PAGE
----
RALEIGH (AP) — A North Carolina judge on Tuesday cut the amount of money needed to comply through the middle of next year with a step-by-step plan to address state educational inequities. But he declined to leave in place the crux of another judge’s order that directed cash from government coffers be sent to state agencies to cover a fiscal gap.
Special Superior Court Judge Mike Robinson ruled in long-running public education spending litigation which he began presiding over last month. Judge David Lee had directed in November that $1.75 billion be moved from state coffers to three government agencies to carry out two years of an eight-year, $5.6 billion remedial plan that he also endorsed last June.
Robinson wrote that provisions within a two-year state budget — approved by the General Assembly and signed by Democratic Gov. Roy Cooper a week after Lee’s order — reduced the amount now needed to carry out the plan through June 2023 to $785 million. But since a panel of the state Court of Appeals had already blocked the portion of Lee’s ordering directing the transfer because it said only lawmakers can appropriate money, Robinson said he was obliged to remove that directive from his amended order.
“Accordingly, this court cannot and shall not consider the legal issue of the trial court’s authority to order state officers to transfer funds from the state treasury to fund” the remedial plan, Robinson wrote.
That part of the ruling is a setback for school districts and parents of students who are plaintiffs in decades-long litigation over school funding. They say the state keeps falling short of its constitutional duties to help at-risk children and those in poor counties.
Still, Robinson wrote, Lee’s order should be amended to declare the state has failed to fully fund those two years of the remedial plan that Lee backed, and that additional money is “adjudged to be owed” to three state agencies.
The Supreme Court had ordered Robinson to review Lee’s order in light of the budget law and report back by April 20. The judge asked for and received an extra week, saying he needed more time to work through disagreements among state officials over how much money in the new budget law covered the remedial plan programs.
Landmark Supreme Court decisions in 1997 and 2004 declared there was a constitutionally protected right to obtain the “opportunity for a sound basic education” and that the state had not lived up to that mandate, especially for children in poor regions.
With Robinson’s ruling, the case now returns to the state Supreme Court, which could decide to what lengths the judicial branch can go to ensure schoolchildren have the opportunity to succeed when it determines the legislative and executive branches have fallen short of their duties. No date for oral arguments has been announced.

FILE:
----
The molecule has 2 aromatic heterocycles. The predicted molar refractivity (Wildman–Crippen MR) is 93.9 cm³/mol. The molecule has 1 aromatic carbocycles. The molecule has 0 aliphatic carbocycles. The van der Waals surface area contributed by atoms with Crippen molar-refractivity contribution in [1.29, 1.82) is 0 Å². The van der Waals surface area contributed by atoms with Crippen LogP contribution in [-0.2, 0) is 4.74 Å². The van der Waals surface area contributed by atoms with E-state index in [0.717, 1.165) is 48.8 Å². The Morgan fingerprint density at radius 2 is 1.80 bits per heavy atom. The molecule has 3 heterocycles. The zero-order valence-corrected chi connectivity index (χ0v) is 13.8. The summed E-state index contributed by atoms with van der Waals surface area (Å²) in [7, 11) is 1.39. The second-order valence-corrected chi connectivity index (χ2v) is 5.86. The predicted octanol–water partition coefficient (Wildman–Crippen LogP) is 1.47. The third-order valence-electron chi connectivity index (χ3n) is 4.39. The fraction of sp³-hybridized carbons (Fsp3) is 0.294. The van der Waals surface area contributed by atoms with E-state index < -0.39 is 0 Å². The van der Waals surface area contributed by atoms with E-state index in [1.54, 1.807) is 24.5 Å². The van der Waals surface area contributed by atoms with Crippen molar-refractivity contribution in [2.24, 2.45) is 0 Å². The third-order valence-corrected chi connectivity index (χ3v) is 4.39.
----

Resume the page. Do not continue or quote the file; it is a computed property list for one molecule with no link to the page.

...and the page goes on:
Lee said last year that the remedial plan — based on an outside consultant’s report and input from Cooper and the State Board of Education — could satisfy the rulings from the “Leandro” litigation, named for a plaintiff when the lawsuit was filed in 1994.
Lee wrote that other portions of the constitution addressing education access gave him the right to direct spending.
Lawyers for Republican legislative leaders — who only recently were added as formal parties in the case — had argued before Robinson that Lee’s order directing the transfer from state coffers should have been canceled altogether. But attorneys representing school districts, parents and state officials said Robinson’s job wasn’t to consider whether to throw out Lee’s order, but whether to adjust it in light of the budget provisions.
Robinson did write Tuesday that it appeared that there would be enough unappropriated money — over $4 billion — in the state’s general fund to make a transfer like Lee ordered to cover the $785 million. That unspent balance would be sitting in a savings reserve that lawmakers say can’t be spent unless there is legislative approval.
Chief Justice Paul Newby named Robinson to review Lee’s order in light of the budget law on the same day the Supreme Court agreed to fast-track appeals over that order. In January, Lee had reached the mandatory retirement age for judges at 72. Newby had authority, however, to allow Lee to stay on the bench and perform the review. Lee had been monitoring the case since late 2016.